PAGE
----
When the Obama administration, or the media, or just about anybody contradicts Dick Cheney's views on national security, he is far from shy about responding. But facing a firestorm of criticism over the oil spill, he's been notably silent.
More than national security, energy policy and the oil industry might be considered Cheney's real areas of expertise. He was chairman and CEO of oil-services company Halliburton between 1995 and 2000. And, of course, he worked prominently on energy policy as vice president from 2000 to 2008.
Halliburton was working on the Deepwater Horizon rig just before it blew up, opening the well and sending oil gushing into the Gulf of Mexico. Some experts have speculated that the company may have been to blame for the explosion. The pro-oil atmosphere (and Cheney's continued links to Halliburton) during his vice presidency, have also come to the fore since the April 20 accident.
The criticisms center on a possible conflicts of interest and cronyism. Cheney received a $34 million payout when he left Halliburton to join George W. Bush's ticket in September 2000. But the Congressional Research Service found that he "retained ties" to the company into 2003, while in government, through "unexercised stock options and deferred salary."
In 2001 Cheney headed a team tasked with developing national energy policy. The Washington Post reported that many of those consulted were from big oil and gas companies, some also donors to the Bush campaign and the Republican Party. The task force's executive director, Andrew D. Lundquist, subsequently became a lobbyist representing companies who appeared before him—including, according to the Post, BP, Duke Energy, and the American Petroleum Institute. Critics accused the administration of cronyism, and argued that the National Energy Policy Report, issued by the White House in May 2001, was unfairly lax toward the "dirty energy" companies at the expense of renewable and sustainable alternatives.
In 2005 President Bush signed the Energy Policy Act, which retained the focus of Cheney's report, into law. It included what has become known as "the Halliburton loophole," which removed authority from the Environmental Protection Agency to regulate a potentially dangerous gas-drilling process invented by Halliburton.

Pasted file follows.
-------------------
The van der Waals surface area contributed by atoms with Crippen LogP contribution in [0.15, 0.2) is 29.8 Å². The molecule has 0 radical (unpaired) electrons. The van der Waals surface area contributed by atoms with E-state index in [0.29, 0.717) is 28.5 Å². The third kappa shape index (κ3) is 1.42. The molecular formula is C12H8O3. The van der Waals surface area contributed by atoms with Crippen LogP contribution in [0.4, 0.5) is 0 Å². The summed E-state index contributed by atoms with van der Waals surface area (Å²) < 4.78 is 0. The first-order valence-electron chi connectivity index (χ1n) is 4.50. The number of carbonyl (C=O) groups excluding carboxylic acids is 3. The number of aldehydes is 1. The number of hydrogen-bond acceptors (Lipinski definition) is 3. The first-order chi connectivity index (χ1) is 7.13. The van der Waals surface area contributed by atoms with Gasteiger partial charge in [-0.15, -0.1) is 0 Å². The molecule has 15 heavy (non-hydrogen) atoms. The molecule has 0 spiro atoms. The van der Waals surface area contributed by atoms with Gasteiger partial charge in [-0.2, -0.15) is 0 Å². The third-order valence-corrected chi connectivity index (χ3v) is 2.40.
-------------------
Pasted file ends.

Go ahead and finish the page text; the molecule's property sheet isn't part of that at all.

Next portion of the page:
These links, the fact that Cheney's former campaign press secretary Ann Womack-Colton has recently become BP's head of U.S. media relations, and the general pro-oil, anti-regulation atmosphere in the Bush years have not escaped the attention of the pundits. MSNBC's Chris Matthews highlighted the Halliburton-Cheney connection in an interview with Jay Leno on the BP spill. Frank Rich, in The New York Times, pointed out that the Interior Department degenerated into a "cesspool of corruption," under Bush and Cheney, and that the pair bequeathed Obama "a Minerals Management Service as broken as the Bush-Cheney FEMA exposed by Katrina."
His ears ringing with the cries of "Cheney's Katrina," a title many are striving to bestow on the gulf oil spill, one might expect the former VP to convene journalists for a speech, like he did in May last year at the right-wing American Enterprise Institute to talk about national security. That lengthy rebuttal was timed specially to coincide with a speech President Obama gave on the same topic—a ploy calculated to get the maximum press attention. The closest we have this time is Liz Cheney, Dick's daughter, arguing with Arianna Huffington on ABC's This Week.
We wondered why. Are the claims too substantial to refute? Is Cheney so incensed that he cannot trust himself to speak? Or, conversely, is he perhaps so sanguine about the entire issue that he doesn't feel it merits comment? We reached out to Cheney, via the American Enterprise Institute, to ask. But, perhaps unsurprisingly, there was no response by the time we posted this.